Thursday 31 March 2022 4:21pm
Ahead of its launch by Rutgers University Press on 15 April, editor Dr Davinia Thornley (Te Tari Papaho - Media, Film and Communication) discusses how Childfree across the Disciplines: Academic and Activist Perspectives on Not Choosing Children seeks to move perceptions of those who choose to not have children beyond sweeping generalisations.
"Although it may strike the reader as verging on facetious to point this out so blatantly—childfree people are simply people. Sometimes they overachieve, sometimes they’re slackers: most of the time, they’re somewhere in-between. Just like parents and those who want children."
What is it about?
Childfree across the Disciplines: Academic and Activist Perspectives on Not Choosing Children focuses on the relationship between childfreedom, social ideologies, and community activism. The authors ask (and frequently answer) the question: how do childfree people negotiate their subjectivity in a changing demographic, economic, media-saturated cultural landscape.
Why did you undertake this research, and the publication project?
Recently, childfree people have been foregrounded in mainstream media. More than 7% of Western women choose to remain childfree and this figure is increasing. Being childfree challenges the ‘procreation imperative’ residing at the center of our hetero-normative understandings, occupying an uneasy position in relation to—simultaneously—traditional academic ideologies and prevalent social norms. After all, as contributor Adi Avivi recognizes, “if a woman is not a mother, the patriarchal social order is in danger.”
This collection engages with these (mis)perceptions about childfree people: in media representations, demographics, historical documents, and both psychological and philosophical models. Foundational pieces from established experts on the childfree choice, alongside both activist manifestos and original scholarly work, are comprehensively brought together.
Academics and activists in various disciplines and movements also riff on the childfree life: its implications, its challenges, its conversations, and its agency—all in relation to its inevitability in the 21st century. Childfree across the Disciplines unequivocally takes a stance supporting the subversive potential of the childfree choice, allowing readers to understand childfreedom as a sense of continuing potential in who—or what—a person can become.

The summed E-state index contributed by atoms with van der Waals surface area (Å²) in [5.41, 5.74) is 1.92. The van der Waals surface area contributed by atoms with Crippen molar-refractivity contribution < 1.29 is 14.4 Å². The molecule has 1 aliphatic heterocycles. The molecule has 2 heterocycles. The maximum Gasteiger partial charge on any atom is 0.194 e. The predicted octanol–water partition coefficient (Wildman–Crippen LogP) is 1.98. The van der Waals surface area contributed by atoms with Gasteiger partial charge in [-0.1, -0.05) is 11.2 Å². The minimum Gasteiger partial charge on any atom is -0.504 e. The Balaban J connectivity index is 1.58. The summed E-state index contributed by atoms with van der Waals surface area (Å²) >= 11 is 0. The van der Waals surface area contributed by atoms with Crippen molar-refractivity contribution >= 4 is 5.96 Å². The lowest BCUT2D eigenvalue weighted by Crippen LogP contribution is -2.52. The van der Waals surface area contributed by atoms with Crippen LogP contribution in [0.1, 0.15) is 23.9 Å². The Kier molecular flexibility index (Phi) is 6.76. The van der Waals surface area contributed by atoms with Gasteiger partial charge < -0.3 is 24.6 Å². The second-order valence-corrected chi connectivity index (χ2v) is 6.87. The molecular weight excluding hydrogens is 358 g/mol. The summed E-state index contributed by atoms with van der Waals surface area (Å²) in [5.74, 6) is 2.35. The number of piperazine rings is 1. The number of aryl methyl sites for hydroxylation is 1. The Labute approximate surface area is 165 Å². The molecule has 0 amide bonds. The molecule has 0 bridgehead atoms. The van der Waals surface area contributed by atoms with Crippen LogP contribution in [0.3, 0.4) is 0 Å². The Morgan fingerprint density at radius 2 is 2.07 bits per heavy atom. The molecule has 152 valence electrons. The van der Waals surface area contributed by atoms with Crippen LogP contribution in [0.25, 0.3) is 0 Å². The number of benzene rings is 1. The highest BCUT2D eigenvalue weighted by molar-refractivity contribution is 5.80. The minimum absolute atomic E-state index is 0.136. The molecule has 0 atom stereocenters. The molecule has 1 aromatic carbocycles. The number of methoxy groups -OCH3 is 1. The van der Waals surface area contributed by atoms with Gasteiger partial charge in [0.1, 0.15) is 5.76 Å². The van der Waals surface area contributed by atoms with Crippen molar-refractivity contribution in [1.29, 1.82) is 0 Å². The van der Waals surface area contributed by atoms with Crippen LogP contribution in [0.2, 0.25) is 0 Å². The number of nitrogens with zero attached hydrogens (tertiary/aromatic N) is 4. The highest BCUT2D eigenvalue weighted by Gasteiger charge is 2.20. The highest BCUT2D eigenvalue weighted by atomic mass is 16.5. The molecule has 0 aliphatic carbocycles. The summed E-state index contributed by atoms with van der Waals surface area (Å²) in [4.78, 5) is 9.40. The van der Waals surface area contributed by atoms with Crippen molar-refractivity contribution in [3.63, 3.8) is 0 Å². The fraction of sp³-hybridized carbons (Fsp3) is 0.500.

You should read this book if . . .
You have children or want children. You should read it if you are childfree! And you should read it if you're not sure where you sit. Given that childfreedom has only just become a recognised category (as distinct from childlessness or infertility), many people are unclear about what it means to be childfree and why people choose to make this decision. This book provides one place to hear from those who have made this choice. Through these essays, I hope readers begin to glimpse that not only is it eminently possible to be childfree and fulfilled, but also that childfreedom for some people may prove one of our most valid and sustainable ways of life as we collectively face an uncertain future.
I hope this book makes people think about . . .
Somewhat personally for me, it's important to recognise and ‘out’ a subtle but damaging assumption about childfree people: that they are more committed to their communities, their jobs, other people. Received wisdom suggests they should be, at least—as though to somehow counter their ‘lack’? This divide and conquer approach benefits no one and continues to pit parents against non-parents in unhealthy and unproductive ways. Until everyone is free to make the reproductive decisions appropriate for their lives, no one is: further, it is important to extend that understanding to other aspects of everyday life.
Although it may strike the reader as verging on facetious to point this out so blatantly—childfree people are simply people. Sometimes they overachieve, sometimes they’re slackers: most of the time, they’re somewhere in-between. Just like parents and those who want children. As Amy Blackstone suggests, “by noticing the flaws in sweeping generalizations, understanding our commonalities, pushing for better work-life balance policies for all, and letting go of the name-calling” (82), we can begin to recognise the common humanity we share. We can make space for choice and growth in all of us, most especially when our choices differ.
In addition to contribution from Dr Thornley, the book features contributions from Berenice Fisher, Melanie Brewster, Olivia Snow, Adi Avivi, Amanda Michiko Shigihara, Christopher Clausen, Laura Carroll, Natalia Cherjovsky, Rhonny Dam, Laura S. Scott, Erika M. Arias, Laurie Lisle, Anna Gotlib. Read more on RUP here.